Big Word of the Month: Piloerection

You may have recently read about our new pig, Miss Piggy; she just moved in with our older pig, Squealer. Pig introductions don’t usually happen without at least some scuffling to establish dominance. During the introduction, both pigs displayed quite a bit of piloerection, or raised hairs.

The word piloerection comes from the Latin root pilus, which means hair. Piloerection occurs in many mammals and happens when the tiny muscles at the base of each hair follicle contract. Piloerection can happen in response to cold and the raising of the hair helps insulated the skin. In humans, this process produces “goose bumps”.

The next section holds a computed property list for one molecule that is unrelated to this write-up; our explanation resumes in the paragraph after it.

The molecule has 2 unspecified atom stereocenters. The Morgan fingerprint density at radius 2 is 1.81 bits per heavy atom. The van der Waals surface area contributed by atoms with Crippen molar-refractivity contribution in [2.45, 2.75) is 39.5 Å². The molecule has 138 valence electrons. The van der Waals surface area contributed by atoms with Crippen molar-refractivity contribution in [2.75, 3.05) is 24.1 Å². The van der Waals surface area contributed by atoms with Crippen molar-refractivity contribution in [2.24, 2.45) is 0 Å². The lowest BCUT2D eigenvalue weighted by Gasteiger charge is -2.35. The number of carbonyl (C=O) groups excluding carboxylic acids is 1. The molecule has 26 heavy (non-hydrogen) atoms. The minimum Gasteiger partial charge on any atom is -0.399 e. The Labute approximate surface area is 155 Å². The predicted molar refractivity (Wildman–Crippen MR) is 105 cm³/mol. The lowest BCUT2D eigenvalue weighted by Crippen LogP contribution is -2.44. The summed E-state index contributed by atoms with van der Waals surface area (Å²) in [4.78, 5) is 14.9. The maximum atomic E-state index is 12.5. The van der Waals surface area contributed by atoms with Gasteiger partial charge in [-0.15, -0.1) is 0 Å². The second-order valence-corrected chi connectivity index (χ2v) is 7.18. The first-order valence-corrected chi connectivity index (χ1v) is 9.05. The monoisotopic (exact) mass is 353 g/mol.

In many mammals, the response has been co-opted by natural selection to serve as a signaling mechanism. The raised neck hairs (or “hackles”) on our pigs were not a response to cold but rather a signal to the each other of heightened awareness and the threat of aggression. Our pigs are getting to know one another and we aren’t seeing much piloerection now.

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